12 14 uraniborgTycho Brahe would have easily been able to afford a gold and silver nose if he’d wanted it, because he was extremely wealthy. At one point he owned one percent of all the wealth in Denmark. As well as coming from a wealthy family, he enjoyed the patronage of kings. He spent a year at the court of Rudolf II in Prague. Frederick II of Denmark gave him the island of Hven in Øresund. He built himself a castle and observatory there in 1576 called Uraniborg and in 1581 he built an underground observatory nearby at Stjerniborg where he found his measuring equipment was more stable and less affected by weather conditions. 12 14 stjerneborgHe lived with Kirsten Jørgensdatter and, although they were never formally married, they lived together for almost thirty years, until Tycho’s death, and had eight children. He kept a team of students at his observatory and his home seems to have been quite a busy place that required a large staff. He even had a court jester called Jeppe. Jeppe was a dwarf who Brahe was quite convinced had psychic abilities. Once during a dinner party the dwarf announced. “See how your people wash themselves in the sea.” Now, Tycho had sent two of his students off to Copenhagen and expected them back that day. Fearing them drowned, he sent someone up the tower to look out for them. The news was that there was an upturned boat on the shore and two men standing next to it who were dripping wet. Tycho was very fond of Jeppe and used to have him sit under the table during dinner and feed him scraps, which is, I suppose, what passes for fondness in sixteenth century Denmark.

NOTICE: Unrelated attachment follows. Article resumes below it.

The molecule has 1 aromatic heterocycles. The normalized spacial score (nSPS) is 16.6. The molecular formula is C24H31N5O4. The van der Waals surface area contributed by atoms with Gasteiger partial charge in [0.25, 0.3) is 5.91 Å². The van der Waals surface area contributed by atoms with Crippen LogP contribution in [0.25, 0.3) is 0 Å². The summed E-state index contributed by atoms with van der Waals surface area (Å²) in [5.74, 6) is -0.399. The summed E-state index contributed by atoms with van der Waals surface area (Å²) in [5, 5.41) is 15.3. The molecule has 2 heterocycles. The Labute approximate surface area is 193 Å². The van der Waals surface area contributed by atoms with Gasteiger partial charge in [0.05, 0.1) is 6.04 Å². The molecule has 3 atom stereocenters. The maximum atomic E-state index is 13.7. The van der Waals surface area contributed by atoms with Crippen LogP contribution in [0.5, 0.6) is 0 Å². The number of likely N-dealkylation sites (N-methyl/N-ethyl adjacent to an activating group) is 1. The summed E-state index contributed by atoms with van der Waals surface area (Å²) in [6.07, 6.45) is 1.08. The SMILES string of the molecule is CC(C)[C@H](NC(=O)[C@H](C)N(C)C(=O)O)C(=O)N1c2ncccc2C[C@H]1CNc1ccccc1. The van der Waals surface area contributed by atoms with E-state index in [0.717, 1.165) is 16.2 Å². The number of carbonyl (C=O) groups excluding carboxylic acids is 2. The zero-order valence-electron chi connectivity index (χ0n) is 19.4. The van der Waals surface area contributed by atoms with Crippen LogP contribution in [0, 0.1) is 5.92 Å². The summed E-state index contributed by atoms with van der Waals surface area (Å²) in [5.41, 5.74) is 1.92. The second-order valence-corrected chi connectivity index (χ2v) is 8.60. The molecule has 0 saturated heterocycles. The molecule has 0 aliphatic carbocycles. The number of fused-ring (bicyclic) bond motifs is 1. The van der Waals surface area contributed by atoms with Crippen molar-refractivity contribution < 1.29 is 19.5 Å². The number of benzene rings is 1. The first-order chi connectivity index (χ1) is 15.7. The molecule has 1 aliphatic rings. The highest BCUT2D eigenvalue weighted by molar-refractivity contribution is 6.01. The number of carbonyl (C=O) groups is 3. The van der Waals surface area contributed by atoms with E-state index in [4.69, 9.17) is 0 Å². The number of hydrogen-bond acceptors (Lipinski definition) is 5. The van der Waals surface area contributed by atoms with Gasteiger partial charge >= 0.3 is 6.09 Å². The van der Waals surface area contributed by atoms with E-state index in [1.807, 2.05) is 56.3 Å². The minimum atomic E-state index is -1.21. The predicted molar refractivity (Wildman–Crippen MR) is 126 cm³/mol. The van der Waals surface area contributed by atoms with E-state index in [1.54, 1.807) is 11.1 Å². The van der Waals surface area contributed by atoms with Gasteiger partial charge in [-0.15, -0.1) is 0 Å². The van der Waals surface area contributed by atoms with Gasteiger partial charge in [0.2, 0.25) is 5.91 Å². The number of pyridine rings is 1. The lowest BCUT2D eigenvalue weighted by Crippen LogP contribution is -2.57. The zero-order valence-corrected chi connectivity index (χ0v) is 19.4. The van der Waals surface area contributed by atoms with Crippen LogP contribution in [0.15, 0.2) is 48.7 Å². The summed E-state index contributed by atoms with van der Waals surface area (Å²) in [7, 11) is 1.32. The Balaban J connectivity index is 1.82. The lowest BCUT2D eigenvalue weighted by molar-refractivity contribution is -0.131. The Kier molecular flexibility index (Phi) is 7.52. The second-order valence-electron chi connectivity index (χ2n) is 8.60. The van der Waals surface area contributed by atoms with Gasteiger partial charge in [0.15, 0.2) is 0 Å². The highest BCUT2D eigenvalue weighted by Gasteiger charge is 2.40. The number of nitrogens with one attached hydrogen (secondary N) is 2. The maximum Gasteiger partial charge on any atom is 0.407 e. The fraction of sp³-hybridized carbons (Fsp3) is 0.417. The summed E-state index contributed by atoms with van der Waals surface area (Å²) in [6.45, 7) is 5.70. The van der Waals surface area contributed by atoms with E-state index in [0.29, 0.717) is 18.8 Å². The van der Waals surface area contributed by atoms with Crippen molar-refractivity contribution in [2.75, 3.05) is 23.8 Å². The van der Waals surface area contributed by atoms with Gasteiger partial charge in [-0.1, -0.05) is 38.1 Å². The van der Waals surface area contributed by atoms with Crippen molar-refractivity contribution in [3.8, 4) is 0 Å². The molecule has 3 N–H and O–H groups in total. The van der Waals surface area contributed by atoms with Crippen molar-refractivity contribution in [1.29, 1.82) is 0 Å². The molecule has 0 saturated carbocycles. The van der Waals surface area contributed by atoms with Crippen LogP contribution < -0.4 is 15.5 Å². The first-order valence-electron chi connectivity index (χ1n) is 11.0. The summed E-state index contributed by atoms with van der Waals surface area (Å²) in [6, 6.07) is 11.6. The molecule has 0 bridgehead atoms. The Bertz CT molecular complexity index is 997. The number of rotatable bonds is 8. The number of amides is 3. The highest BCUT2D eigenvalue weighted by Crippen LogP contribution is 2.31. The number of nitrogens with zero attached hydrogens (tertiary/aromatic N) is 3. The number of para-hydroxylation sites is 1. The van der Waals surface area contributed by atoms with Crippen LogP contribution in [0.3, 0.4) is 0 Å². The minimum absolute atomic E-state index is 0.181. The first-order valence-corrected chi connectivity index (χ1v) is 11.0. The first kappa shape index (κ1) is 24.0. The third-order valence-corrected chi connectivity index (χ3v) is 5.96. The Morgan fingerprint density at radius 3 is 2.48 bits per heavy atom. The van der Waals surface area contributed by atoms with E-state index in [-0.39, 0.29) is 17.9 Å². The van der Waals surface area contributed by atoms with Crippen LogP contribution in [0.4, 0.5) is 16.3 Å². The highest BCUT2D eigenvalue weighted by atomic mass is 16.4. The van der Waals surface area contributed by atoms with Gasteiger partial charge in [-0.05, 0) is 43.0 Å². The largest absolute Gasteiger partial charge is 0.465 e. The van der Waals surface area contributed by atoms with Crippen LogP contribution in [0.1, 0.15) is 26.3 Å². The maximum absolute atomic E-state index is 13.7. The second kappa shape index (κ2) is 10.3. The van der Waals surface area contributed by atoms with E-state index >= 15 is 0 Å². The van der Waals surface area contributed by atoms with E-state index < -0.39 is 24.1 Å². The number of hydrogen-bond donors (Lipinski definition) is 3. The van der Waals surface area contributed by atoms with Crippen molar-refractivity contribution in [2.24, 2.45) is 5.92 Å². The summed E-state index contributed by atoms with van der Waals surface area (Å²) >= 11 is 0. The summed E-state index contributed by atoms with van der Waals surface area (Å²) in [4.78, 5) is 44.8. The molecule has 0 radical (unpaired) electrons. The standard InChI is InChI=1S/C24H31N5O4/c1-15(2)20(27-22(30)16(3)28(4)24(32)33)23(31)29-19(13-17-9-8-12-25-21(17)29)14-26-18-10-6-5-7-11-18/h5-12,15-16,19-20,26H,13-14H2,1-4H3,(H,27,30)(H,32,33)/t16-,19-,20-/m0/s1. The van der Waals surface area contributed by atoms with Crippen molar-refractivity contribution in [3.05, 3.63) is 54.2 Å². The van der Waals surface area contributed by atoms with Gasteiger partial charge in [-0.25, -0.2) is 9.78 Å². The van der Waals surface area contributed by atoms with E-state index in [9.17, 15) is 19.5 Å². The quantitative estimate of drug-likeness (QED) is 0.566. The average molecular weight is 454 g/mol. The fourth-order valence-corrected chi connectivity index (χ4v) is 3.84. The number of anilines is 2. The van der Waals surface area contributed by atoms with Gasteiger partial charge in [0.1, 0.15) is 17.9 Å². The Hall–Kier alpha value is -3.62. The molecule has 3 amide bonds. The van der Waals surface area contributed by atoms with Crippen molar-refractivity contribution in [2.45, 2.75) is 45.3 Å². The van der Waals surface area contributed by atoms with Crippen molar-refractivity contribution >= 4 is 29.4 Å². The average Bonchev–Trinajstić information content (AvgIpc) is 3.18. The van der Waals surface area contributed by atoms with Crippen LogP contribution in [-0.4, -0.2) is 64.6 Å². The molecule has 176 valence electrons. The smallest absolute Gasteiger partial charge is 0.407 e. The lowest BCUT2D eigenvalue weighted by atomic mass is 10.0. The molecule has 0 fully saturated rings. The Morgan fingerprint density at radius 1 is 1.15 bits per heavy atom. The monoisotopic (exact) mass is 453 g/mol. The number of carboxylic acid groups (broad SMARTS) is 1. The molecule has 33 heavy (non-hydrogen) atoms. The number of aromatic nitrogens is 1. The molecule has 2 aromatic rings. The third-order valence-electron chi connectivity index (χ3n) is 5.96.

12 14 elkNow that I’ve got you used to the idea of a man with a metal nose who kept a psychic dwarf under the dining table for special occasions, I’m going to mention the elk. Tycho Brahe had a pet elk, a moose, if you will. Quite a large animal. It lived with him in the castle and, when he went out anywhere, it would run alongside his carriage like a dog. The Elk, unfortunately, developed a taste for beer. We know about the Elk because of a letter a man called Lantgrave wrote to him, saying he had heard of an animal called a ‘rix’ that could run faster than a deer. Tycho replied that there was no such animal, but he had a tame elk that was pretty fast and he could send it over for an experiment. Landgrave replied saying ‘Yes please’ and he would swap it for a horse. The next letter from Tycho says that sadly, he could not send the elk because it had died after it got drunk and fell downstairs. Tycho had leant the elk to a friend to entertain his dinner guests. So the poor elk didn’t even die after falling downstairs drunk in its own castle. It died at a party.

Tycho himself met a rather unhappy end. There has been some speculation that he was poisoned after having an affair with the mother of the king. But, as I said, his body has been exhumed twice and no traces of poison have been found. Another possibility is kidney stones, but again this has been disproved. The most likely explanation is the traditional one. That he died from an infection caused by a burst bladder. This apparently happened because he felt it was bad form to get up in the middle of a banquet to relieve himself. Poor, duelling, dwarf-feeding, elk-owning Tycho Brahe died because of etiquette. He is said to have written his own epitaph: “He lived like a sage and died like a fool.” so perhaps he saw it coming.

A Spurious Wizard

08 01 edward kelleyToday I want to tell you about Edward Kelley who was born on this day in 1555 in Worcester, England. He was born at 4pm. We know this because the famous mathematician and occult philosopher, John Dee wrote out a horoscope for him and because Edward Kelley said so.